Press Release
January 11, 2006


Senate Minority Leader Aquilino Q. Pimentel, Jr. (PDP-Laban) today branded as a backward and illogical step the move of the Presidential Commission on Good Government to revive the negotiation between coconut farmers and businessman Eduardo Danding Cojuangco, Jr. for a compromise agreement on the 18-year old coconut levy case.

Pimentel pointed out that the Sandiganbayan, in a decision issued in May, 2004, held that the 27 percent shareholding in the San Miguel Corporation (SMC), originally acquired through the coconut levy funds, was owned by coconut farmers, held in trust by the government for the benefit of the farmers and the coconut industry.

He said the Sandiganbayan issued the decision after it was ordered by the Supreme Court to resolve the issue. Subsequently, he said there was a motion filed with the anti-graft court to execute the decision.

However, he said the motion to execute has not yet been acted upon by the Sandiganbayan.

There is no need for a compromise agreement on the disputed coconut levy assets. Normally you enter into a compromise agreement before or during the middle of the litigation, but not when a decision has already been rendered by the court, Pimentel said.

He said he could not find any rhyme nor reason behind the stand of the PCGG, as spelled out by Chairman Camilo Sabio, to seek an out-of-court-settlement between the coconut farmers and Cojuangco on the coconut levy case at this stage.

He said the PCGGs action reflects the Arroyo governments lack of direction and resolve in settling the case and its indifference to the plight of about 8 million, small coconut farmers and their families whose economic condition continues to deteriorate due to the governments failure to rehabilitate the ailing coconut industry and rescue it from the brink of collapse.

According to Pimentel, the Sandiganbayan ruling on the ownership of the 27 percent shareholding in the SMC applied to six coconut oil mills and 14 companies.

The minority leader warned that a compromise agreement at this time would only push back the governments prolonged efforts to recover the coconut levy assets. He said this would also render meaningless the hard-earned legal victory of the government and the PCGG during the chairmanship of Haydee Yorac on the issue of ownership and control of the 27 percent SMC shareholding.

The 27 percent is entirely different from the 20 percent shareholding in the SMC which Cojuangco is claiming to have been acquired through his personal funds and which the government is also claiming.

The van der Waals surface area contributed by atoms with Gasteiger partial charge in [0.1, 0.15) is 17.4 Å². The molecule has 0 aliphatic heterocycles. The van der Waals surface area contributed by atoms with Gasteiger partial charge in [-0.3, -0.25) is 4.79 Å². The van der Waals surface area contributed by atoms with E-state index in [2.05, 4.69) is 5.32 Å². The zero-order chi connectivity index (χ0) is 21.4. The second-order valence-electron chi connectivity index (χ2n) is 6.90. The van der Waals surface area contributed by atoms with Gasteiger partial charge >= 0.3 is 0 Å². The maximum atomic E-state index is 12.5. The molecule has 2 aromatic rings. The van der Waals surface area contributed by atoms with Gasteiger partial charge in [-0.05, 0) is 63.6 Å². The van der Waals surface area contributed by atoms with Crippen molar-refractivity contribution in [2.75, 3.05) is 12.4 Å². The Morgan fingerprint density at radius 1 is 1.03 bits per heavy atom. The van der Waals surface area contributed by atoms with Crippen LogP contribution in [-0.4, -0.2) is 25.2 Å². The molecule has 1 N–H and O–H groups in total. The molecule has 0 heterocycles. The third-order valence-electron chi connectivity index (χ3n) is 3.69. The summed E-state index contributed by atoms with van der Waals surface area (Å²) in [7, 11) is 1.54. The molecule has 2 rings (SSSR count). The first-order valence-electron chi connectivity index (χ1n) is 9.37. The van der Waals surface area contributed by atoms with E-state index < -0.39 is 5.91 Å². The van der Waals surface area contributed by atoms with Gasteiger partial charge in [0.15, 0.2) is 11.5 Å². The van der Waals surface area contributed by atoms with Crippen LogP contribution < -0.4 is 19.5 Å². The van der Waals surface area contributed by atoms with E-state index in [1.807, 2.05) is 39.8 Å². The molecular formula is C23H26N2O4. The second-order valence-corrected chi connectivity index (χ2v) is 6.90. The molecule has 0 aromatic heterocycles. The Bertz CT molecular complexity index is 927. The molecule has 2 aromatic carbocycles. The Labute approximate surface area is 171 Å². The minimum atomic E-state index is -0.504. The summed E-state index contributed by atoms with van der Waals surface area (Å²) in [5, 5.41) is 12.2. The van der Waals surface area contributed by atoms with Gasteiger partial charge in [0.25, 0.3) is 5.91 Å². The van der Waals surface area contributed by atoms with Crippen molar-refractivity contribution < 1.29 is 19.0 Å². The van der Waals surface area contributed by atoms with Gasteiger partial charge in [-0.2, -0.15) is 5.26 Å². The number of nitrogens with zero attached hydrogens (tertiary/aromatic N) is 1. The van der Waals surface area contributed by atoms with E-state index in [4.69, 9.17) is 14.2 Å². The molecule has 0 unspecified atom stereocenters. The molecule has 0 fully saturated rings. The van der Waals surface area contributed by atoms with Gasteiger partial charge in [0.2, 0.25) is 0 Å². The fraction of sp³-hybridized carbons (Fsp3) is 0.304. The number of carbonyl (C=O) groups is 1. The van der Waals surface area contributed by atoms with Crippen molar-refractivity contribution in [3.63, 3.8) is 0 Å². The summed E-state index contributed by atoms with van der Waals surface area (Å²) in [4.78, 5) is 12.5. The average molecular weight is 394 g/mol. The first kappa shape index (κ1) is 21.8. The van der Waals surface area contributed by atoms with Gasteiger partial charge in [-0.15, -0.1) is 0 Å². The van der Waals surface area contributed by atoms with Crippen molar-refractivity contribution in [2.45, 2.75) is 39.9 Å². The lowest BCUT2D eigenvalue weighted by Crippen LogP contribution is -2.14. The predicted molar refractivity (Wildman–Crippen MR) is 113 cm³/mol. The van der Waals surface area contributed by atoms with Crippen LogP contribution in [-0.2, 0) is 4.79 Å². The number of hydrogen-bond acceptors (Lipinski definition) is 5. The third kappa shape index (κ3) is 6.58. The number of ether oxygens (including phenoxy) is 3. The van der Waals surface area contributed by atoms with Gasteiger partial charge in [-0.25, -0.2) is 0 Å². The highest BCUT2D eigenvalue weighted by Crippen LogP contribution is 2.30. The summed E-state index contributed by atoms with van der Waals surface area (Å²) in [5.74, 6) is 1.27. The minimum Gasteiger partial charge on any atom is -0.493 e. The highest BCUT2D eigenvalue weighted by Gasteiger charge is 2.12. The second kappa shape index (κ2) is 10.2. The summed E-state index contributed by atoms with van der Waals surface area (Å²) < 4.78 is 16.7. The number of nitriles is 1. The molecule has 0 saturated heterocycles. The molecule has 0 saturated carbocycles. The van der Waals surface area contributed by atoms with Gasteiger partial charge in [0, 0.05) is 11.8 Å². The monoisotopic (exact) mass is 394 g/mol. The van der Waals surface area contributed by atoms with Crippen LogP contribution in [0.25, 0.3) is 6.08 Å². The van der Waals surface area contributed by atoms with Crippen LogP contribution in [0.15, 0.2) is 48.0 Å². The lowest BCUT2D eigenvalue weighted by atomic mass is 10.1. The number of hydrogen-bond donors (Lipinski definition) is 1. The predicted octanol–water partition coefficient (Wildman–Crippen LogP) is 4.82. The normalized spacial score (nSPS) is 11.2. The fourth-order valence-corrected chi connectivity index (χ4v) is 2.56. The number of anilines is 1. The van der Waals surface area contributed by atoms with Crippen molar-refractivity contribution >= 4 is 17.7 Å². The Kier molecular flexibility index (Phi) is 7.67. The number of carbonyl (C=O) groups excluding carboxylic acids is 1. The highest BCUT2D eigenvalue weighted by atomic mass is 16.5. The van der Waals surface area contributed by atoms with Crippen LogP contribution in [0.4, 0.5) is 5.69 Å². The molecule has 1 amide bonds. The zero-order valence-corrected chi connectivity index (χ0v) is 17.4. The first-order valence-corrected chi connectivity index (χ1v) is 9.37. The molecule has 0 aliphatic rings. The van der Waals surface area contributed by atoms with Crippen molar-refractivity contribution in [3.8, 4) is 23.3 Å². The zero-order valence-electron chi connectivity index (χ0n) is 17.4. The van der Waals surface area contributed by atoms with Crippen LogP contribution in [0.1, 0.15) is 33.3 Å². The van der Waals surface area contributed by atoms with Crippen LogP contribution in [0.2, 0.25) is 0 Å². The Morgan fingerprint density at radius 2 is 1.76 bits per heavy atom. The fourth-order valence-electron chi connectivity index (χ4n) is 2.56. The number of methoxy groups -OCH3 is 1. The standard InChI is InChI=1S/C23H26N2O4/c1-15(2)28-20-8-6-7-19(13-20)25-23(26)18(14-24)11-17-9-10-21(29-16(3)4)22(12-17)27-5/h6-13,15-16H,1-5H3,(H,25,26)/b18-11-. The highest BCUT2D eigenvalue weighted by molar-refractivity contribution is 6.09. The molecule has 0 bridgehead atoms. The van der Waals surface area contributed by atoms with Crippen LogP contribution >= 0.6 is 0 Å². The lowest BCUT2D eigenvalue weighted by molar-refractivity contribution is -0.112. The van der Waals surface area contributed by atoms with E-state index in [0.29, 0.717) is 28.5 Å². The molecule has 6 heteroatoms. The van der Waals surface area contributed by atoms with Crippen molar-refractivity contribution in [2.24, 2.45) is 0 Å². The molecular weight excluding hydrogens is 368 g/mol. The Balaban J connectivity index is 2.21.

Pimentel said the more the PCGGs move for a compromise settlement becomes ridiculous in the light of Cojuangcos public statement opposing it and maintaining that he would rather see the case resolved by the courts.

Criticizing the Arroyo government for its confusing policy in resolving the coconut levy controversy, Pimentel recalled that it ruled out any out-of-court settlement on the case during the early part of its term and instead followed Yoracs position to rely on the courts to resolve the case.

Moreover, Pimentel recalled that the Arroyo government, upon its inception in 2001, revoked an already-completed compromise agreement between the farmers and Mr. Cojuangco on the coconut levy dispute. The compromise agreement was negotiated by the government of President Joseph Estrada with the help of Catholic bishops and business leaders.

He said that had the November, 2000 compromise agreement not been shelved by the Arroyo government, it would haven unfrozen billions of pesos funds needed for the massive replanting of high-yielding coconut varieties and for alternative livelihood projects for marginalized farmers.

Under the compromise agreement, P50 billion from the proceeds of the sale of the 27 percent of SMC shareholding would be set aside for the establishment of a coconut industry trust fund to be administered by coconut farmers themselves.

In my view, the Arroyo governments decision to revoke that compromise agreement was a colossal mistake because it shut off the release of much-needed funds to alleviate the plight of the long-suffering coconut farmers, Pimentel said.

Pimentel said it is dismaying that five years after invalidating the already-completed compromise agreement on the coconut levy case, the Arroyo government will go through the rigmarole of striking a similar agreement as if to admit that its earlier action was a mistake.

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